Extraordinary precautions were taken so that no stranger be allowed in the city and no citizen within the enclosure surrounding the scaffold .
In many Northern towns and cities meetings were held and church bells were tolled .
Such was not the case in Rhode Island .
The only public demonstration in honor of John Brown was held at Pratt's Hall in Providence , on the day of his execution .
Despite the opposition of the city newspapers , the Pratt Hall meeting `` brought together a very respectable audience , composed in part of those who had been distinguished for years for their radical views upon the subject of slavery , of many of our colored citizens , and of those who were attracted to the place by the novelty of such a gathering '' .
Seated on the platform were Amos C. Barstow , ex-mayor of Providence and a wealthy Republican stove manufacturer ; ;
Thomas Davis , an uncompromising Garrisonian ; ;
the Reverend Augustus Woodbury , a Unitarian minister ; ;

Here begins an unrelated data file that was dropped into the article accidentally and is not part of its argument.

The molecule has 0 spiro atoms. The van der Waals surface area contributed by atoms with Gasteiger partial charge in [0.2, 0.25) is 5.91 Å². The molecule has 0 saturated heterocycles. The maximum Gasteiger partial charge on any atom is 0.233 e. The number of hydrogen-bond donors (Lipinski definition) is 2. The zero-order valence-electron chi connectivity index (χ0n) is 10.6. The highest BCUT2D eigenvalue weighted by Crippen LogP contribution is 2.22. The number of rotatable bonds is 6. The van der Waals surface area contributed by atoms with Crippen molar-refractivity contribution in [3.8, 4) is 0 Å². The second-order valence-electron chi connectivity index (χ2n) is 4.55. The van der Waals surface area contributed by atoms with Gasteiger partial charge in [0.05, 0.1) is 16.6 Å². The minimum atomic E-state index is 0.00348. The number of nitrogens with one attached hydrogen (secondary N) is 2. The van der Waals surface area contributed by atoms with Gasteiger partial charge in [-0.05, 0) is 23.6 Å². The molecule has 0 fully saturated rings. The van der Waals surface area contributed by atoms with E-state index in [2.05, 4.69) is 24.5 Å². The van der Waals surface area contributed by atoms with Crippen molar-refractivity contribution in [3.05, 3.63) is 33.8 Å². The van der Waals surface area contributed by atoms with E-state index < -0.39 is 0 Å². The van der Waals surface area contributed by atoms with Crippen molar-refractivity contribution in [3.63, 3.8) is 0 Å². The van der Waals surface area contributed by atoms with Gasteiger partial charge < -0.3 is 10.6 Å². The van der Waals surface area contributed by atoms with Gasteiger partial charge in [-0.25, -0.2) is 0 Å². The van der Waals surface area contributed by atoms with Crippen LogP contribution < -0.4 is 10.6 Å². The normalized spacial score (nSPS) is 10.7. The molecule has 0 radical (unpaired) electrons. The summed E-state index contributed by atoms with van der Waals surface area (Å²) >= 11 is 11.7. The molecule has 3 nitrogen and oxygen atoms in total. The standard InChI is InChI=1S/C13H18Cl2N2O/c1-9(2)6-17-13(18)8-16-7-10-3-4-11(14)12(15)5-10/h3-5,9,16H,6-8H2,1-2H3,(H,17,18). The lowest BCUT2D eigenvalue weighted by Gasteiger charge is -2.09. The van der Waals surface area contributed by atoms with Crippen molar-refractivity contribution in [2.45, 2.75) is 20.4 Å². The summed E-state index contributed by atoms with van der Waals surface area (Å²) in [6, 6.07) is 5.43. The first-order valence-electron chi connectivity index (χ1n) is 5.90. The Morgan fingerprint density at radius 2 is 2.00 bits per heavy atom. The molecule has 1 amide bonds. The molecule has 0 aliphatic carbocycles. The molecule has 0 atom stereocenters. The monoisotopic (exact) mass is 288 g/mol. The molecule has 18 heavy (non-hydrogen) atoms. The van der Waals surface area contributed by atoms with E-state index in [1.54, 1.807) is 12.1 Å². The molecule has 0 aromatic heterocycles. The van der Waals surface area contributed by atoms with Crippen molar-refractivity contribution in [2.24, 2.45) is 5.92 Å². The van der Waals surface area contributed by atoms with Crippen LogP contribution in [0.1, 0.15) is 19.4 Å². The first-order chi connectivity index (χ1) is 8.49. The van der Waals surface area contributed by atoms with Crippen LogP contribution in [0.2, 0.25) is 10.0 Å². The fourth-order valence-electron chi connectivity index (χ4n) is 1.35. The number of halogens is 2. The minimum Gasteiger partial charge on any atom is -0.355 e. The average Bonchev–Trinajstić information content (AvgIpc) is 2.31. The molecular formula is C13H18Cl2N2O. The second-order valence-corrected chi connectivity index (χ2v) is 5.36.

the Reverend George T. Day , a Free-Will Baptist ; ;
Daniel W. Vaughan , and William H. H. Clements .
The latter two were appointed secretaries .
The first speaker was Amos C. Barstow who had been unanimously chosen president of the meeting .
He spoke of his desire to promote the abolition of slavery by peaceable means and he compared John Brown of Harper's Ferry to the John Brown of Rhode Island's colonial period .
Barstow concluded that as Rhode Island's John Brown became a canonized hero , if not a saint , so would it be with John Brown of Harper's Ferry .
The next speaker was George T. Day .